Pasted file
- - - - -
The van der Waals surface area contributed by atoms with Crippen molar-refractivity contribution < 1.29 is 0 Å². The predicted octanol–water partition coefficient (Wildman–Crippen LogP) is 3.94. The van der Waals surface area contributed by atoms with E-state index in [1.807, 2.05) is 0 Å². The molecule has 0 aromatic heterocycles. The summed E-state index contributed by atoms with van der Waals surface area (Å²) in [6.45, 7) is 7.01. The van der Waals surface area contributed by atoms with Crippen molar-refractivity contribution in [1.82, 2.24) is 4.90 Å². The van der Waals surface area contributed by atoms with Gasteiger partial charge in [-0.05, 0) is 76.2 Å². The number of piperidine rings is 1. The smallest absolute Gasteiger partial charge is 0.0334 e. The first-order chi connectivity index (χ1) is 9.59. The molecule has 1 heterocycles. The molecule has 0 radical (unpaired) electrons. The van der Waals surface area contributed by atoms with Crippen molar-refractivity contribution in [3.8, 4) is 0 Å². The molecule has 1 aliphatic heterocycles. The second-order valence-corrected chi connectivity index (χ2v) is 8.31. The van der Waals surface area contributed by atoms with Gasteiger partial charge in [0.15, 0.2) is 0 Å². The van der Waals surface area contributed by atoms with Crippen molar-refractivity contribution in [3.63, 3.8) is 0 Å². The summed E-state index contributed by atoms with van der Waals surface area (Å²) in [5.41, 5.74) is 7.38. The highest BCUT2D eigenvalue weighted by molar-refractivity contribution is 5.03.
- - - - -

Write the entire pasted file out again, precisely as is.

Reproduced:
The van der Waals surface area contributed by atoms with Crippen molar-refractivity contribution < 1.29 is 0 Å². The predicted octanol–water partition coefficient (Wildman–Crippen LogP) is 3.94. The van der Waals surface area contributed by atoms with E-state index in [1.807, 2.05) is 0 Å². The molecule has 0 aromatic heterocycles. The summed E-state index contributed by atoms with van der Waals surface area (Å²) in [6.45, 7) is 7.01. The van der Waals surface area contributed by atoms with Crippen molar-refractivity contribution in [1.82, 2.24) is 4.90 Å². The van der Waals surface area contributed by atoms with Gasteiger partial charge in [-0.05, 0) is 76.2 Å². The number of piperidine rings is 1. The smallest absolute Gasteiger partial charge is 0.0334 e. The first-order chi connectivity index (χ1) is 9.59. The molecule has 1 heterocycles. The molecule has 0 radical (unpaired) electrons. The van der Waals surface area contributed by atoms with Crippen molar-refractivity contribution in [3.8, 4) is 0 Å². The molecule has 1 aliphatic heterocycles. The second-order valence-corrected chi connectivity index (χ2v) is 8.31. The van der Waals surface area contributed by atoms with Gasteiger partial charge in [0.15, 0.2) is 0 Å². The van der Waals surface area contributed by atoms with Crippen molar-refractivity contribution in [3.63, 3.8) is 0 Å². The summed E-state index contributed by atoms with van der Waals surface area (Å²) in [5.41, 5.74) is 7.38. The highest BCUT2D eigenvalue weighted by molar-refractivity contribution is 5.03.